How could I have missed this? Thank you for cutting straight to the heart of the matter. I’m sure the data about how he couldn’t command his sinker and threw bad changeups has nothing to do with him being bad. Those things didn’t make him bad, he just IS bad. I get it now. Thank you!

    • TNO says:

      Logan, That is an embarrassing reply. Why are you reading a analytics site if you don’t appreciate how they help in evaluating baseball players? I don’t know if analytics can solve everything in baseball but using them in the case of Trevor Cahill sure would have saved us (Diamondback Fans) all a lot of grief.

    • Ryan P. Morrison says:

      What is more likely:

      1. That “bad luck” explains why a lot of pitchers have struggled with the D-backs in the last two years despite succeeding elsewhere before or after their D-backs tenure.

      2. That something is going on which is making D-backs pitchers look worse than they actually are.

      I’m going with #2. That means adjusting expectations; very good pitchers may look merely good, good may look merely average (Miley?), average may look kind of bad (Cahill?).

      And if you’re still with me: that means not giving up on guys when you can show that their performance doesn’t match their skills or their peripherals.

      Failing to make that kind of adjustment means we’re destined to be disappointed by most pitchers who get called up or signed or traded for. It’s like somebody left a crayon in the washing machine: yeah, our white T-shirts have been mostly coming out mostly green, and yeah, our white T-shirts aren’t supposed to be green. But where do we get by blaming the T-shirt?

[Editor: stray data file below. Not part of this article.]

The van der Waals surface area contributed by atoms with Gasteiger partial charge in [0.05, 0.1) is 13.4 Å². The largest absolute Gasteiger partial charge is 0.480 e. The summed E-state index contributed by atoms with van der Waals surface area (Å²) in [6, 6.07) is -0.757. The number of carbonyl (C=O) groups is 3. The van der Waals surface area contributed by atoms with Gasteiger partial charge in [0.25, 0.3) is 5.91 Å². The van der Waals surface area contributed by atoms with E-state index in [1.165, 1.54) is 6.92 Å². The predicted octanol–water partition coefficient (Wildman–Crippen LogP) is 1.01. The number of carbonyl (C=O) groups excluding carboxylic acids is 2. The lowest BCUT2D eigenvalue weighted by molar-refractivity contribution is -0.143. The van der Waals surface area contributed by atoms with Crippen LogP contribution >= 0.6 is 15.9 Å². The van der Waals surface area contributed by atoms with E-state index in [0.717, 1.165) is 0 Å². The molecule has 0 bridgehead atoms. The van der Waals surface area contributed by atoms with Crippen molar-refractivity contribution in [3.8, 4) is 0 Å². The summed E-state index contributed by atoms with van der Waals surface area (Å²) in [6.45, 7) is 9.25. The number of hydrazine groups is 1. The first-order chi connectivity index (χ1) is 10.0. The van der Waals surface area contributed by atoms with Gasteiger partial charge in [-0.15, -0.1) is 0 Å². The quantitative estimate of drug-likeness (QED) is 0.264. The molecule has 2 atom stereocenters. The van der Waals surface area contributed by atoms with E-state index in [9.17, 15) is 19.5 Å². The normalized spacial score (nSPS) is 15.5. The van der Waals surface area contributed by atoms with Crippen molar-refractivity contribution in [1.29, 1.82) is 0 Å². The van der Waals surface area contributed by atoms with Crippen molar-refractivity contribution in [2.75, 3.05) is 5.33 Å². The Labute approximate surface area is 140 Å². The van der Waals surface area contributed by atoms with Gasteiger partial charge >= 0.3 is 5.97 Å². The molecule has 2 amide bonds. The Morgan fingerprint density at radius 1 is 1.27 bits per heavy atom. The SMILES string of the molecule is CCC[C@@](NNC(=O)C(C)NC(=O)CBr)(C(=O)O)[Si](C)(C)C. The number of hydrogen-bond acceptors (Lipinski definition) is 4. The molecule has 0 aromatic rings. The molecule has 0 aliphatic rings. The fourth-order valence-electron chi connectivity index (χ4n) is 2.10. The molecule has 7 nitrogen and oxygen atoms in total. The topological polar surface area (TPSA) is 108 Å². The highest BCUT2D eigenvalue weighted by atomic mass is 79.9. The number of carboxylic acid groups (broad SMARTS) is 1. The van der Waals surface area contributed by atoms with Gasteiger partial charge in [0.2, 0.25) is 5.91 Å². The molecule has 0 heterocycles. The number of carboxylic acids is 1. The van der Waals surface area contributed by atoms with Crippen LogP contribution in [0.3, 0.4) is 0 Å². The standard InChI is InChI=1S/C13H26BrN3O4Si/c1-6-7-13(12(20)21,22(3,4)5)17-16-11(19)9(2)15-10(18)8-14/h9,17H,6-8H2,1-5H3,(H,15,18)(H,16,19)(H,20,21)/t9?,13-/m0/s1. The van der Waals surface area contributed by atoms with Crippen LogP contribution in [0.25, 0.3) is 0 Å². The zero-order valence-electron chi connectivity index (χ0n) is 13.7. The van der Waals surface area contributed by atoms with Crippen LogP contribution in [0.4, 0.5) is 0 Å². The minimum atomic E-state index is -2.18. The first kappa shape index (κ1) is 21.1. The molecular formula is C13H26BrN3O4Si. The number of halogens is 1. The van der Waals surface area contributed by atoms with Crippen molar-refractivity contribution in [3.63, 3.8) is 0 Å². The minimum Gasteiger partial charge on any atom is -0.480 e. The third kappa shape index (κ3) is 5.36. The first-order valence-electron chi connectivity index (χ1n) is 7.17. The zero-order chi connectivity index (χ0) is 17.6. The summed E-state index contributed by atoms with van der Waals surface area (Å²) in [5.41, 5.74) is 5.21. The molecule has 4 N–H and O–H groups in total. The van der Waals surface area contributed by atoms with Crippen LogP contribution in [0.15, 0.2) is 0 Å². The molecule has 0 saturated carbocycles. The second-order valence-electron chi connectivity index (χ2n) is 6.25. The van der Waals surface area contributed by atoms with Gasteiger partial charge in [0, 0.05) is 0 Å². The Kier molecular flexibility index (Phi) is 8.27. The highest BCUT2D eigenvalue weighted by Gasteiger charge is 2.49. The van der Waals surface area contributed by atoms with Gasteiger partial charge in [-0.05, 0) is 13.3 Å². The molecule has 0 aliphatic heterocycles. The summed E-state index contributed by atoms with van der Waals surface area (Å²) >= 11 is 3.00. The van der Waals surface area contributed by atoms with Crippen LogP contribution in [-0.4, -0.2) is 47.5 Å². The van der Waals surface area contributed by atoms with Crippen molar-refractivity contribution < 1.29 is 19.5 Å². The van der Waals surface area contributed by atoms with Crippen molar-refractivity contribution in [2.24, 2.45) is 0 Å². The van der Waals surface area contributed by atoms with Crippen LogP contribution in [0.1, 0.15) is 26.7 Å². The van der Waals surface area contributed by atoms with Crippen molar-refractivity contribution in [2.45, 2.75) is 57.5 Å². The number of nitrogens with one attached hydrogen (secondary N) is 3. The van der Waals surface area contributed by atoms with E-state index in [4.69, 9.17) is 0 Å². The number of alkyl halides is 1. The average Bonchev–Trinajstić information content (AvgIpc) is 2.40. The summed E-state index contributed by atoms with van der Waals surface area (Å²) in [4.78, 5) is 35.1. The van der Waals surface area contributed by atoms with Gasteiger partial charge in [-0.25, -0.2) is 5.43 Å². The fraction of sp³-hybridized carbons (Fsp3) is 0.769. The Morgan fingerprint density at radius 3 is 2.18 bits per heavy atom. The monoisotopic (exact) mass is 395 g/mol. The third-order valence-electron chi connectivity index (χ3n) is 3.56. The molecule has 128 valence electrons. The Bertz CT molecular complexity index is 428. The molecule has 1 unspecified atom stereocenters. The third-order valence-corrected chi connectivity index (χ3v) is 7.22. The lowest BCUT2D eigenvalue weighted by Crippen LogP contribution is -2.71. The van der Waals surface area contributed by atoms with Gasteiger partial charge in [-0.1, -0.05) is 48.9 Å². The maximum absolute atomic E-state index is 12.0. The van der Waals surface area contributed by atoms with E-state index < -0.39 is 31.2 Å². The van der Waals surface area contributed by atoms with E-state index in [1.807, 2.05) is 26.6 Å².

• Tony says:

        Huh? You lost me with the crayon/t-shirt analogy. Even if the crayon was green – a variable which I am left to assume – still makes my head hurt.

  4. OJ Carrasco says:

    So when his sinker wasn’t working in the past, he was still a 4 pitch guy, not great, nothing overpowering, but could survive. When his changeup went away he became a 3 pitch guy on those days, and without an effective changeup, his fastball loses something, no wonder he stunk. Great work here, way to show your work on how you got to the change.

  5. Ryan P. Morrison says:

    Jesus, that’s really getting shelled versus lefties. Looks pretty localized, now. At Brooks, I’m looking at a patently absurd 34.62% LD% on the changeup by left-handed hitters. But it’s still really everything; they also had a 34.55% LD% on the sinker, and a 36.36% LD% on the four-seam.

    This Cahill thing is getting even more obnoxious. Now we know it’s really only about lefties, but…Why???!?!? Tipping pitches in a way that only lefties can see? He threw twice as many sinkers as changeups to lefties. What else could possibly explain rates THAT absurd for two pitches that are so different?

  6. Anonymous says:

    Montero…all monteros fault. Hes a sinkerball pitcher, change is supposed to be mostly sink type action rh fading away from lefties, as most lefties are looking to turn on it and lift their heads instead being fooled. Fast sinker basically hitters think they have one to crush but it disappears. Looking at cahill stats logan may most right. The reason for his big league existence is the sinker and change, which are both are not fooling anyone on.eitherside.of the plate. That said logan is most correct this round. Dont need anymore analysis than that really. Lets hope it mostly was a gibby/monterrible situation.

  7. sean says:

    Here is a question to research. Did Cahill actually perform better with Tuffy than Miggy?